I have been reflecting for some time now on the matter of ephemeral vs enduring comments and what the implications are for the online â€˜teacherâ€™. Clearly, in a f2f context much is said that is not meant, or at least the intended meaning is misinterpreted. By contrast in a f2f context, any misunderstandings are subject too the opportunity for immediate negotiation of meaning through feedback, questioning, dialogue, etc. In an online world negotiation of meaning is a qualitatively different process and there is far more scope for misunderstandings, breakdowns in communication, etc., as individuals are left to â€˜ponderâ€™ alone with fewer points of reference to help them establish a balanced point of view. This is well recognised and we attempt to mitigate it by the use of the â€˜cardinal ruleâ€™ for online communities of always assuming good intent.
For the online teacher, this is a very exposing environment as their every word is available to be analysed in a way that would not be possible with ephemeral f2f conversations. One could argue that in knowing this the online teachers should take the greatest of care to compose their every â€˜utteranceâ€™, but I would suggest that this both unsustainable from a workload point of view and perhaps more importantly detrimental to the type discourse we are trying to promote. That is discourse characterised by the modelling of critically reflective practice, creativity, risk taking, and, for some, a senses of humour! All this is done with the intention of moving learning towards the â€˜delightfulâ€™ end of the experience continuum.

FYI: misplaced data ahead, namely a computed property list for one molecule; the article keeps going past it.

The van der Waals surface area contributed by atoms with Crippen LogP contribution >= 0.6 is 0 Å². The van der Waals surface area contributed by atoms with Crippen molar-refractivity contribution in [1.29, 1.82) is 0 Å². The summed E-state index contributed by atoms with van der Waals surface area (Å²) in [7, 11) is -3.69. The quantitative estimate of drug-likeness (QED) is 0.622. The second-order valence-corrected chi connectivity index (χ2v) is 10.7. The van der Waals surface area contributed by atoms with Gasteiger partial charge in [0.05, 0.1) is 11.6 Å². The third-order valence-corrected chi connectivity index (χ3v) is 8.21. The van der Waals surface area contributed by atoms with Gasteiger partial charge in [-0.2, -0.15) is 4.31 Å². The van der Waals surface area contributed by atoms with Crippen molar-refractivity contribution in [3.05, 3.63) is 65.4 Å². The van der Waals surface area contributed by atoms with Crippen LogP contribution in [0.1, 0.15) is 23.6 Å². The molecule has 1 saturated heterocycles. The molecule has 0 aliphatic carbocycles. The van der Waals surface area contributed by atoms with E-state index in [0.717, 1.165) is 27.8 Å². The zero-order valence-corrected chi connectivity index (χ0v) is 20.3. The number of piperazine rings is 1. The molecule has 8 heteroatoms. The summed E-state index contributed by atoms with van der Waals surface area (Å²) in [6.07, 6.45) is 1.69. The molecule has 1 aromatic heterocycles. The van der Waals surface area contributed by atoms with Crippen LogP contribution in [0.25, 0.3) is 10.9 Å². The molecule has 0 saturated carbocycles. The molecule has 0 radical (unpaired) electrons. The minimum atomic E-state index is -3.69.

This is a very uneven field on which online teachers play with their students, as their every â€˜movementâ€™ can be dissected and analysed and â€˜played backâ€™ out of context. Clearly, the studentsâ€™ utterances are also there for analysis by fellow students and online teachers alike. In the case of the online teacher, however, their professional approach should be supported in a community of colleagues to help them establish strong reference points about intent, meaning, and appropriate responses. The overriding aim of this being to help the student towards their chosen learning goals in a way that recognises a student centred approach to developing a critically reflective learner.
So is this a dangerous and professionally demanding territory for online teachers? I think the answer has to be yes, but one that is worth pursuing!